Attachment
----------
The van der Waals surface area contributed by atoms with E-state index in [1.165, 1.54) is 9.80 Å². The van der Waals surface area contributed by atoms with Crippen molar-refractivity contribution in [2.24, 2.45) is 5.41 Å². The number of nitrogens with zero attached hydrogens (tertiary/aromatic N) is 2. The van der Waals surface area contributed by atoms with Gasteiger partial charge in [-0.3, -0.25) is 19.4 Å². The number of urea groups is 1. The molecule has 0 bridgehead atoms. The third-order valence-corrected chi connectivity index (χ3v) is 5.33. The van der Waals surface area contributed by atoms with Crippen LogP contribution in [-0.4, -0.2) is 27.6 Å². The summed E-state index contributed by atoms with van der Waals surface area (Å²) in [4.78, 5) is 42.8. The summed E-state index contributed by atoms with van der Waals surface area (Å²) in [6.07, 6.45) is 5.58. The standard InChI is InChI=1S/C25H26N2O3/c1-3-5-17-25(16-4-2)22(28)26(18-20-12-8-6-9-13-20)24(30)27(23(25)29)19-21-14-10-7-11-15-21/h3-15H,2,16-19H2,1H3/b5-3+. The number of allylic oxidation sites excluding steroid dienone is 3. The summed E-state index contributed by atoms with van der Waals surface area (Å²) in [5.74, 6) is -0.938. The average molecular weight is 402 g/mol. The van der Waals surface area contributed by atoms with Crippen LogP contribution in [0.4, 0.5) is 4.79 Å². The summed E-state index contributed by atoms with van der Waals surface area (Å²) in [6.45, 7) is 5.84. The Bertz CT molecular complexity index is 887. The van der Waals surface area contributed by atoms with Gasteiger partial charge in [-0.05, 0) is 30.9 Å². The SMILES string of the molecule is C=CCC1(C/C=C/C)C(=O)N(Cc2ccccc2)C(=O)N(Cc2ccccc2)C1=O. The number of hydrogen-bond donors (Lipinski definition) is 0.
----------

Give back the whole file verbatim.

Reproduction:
The van der Waals surface area contributed by atoms with E-state index in [1.165, 1.54) is 9.80 Å². The van der Waals surface area contributed by atoms with Crippen molar-refractivity contribution in [2.24, 2.45) is 5.41 Å². The number of nitrogens with zero attached hydrogens (tertiary/aromatic N) is 2. The van der Waals surface area contributed by atoms with Gasteiger partial charge in [-0.3, -0.25) is 19.4 Å². The number of urea groups is 1. The molecule has 0 bridgehead atoms. The third-order valence-corrected chi connectivity index (χ3v) is 5.33. The van der Waals surface area contributed by atoms with Crippen LogP contribution in [-0.4, -0.2) is 27.6 Å². The summed E-state index contributed by atoms with van der Waals surface area (Å²) in [4.78, 5) is 42.8. The summed E-state index contributed by atoms with van der Waals surface area (Å²) in [6.07, 6.45) is 5.58. The standard InChI is InChI=1S/C25H26N2O3/c1-3-5-17-25(16-4-2)22(28)26(18-20-12-8-6-9-13-20)24(30)27(23(25)29)19-21-14-10-7-11-15-21/h3-15H,2,16-19H2,1H3/b5-3+. The number of allylic oxidation sites excluding steroid dienone is 3. The summed E-state index contributed by atoms with van der Waals surface area (Å²) in [5.74, 6) is -0.938. The average molecular weight is 402 g/mol. The van der Waals surface area contributed by atoms with Crippen LogP contribution in [0.4, 0.5) is 4.79 Å². The summed E-state index contributed by atoms with van der Waals surface area (Å²) in [6.45, 7) is 5.84. The Bertz CT molecular complexity index is 887. The van der Waals surface area contributed by atoms with Gasteiger partial charge in [-0.05, 0) is 30.9 Å². The SMILES string of the molecule is C=CCC1(C/C=C/C)C(=O)N(Cc2ccccc2)C(=O)N(Cc2ccccc2)C1=O. The number of hydrogen-bond donors (Lipinski definition) is 0.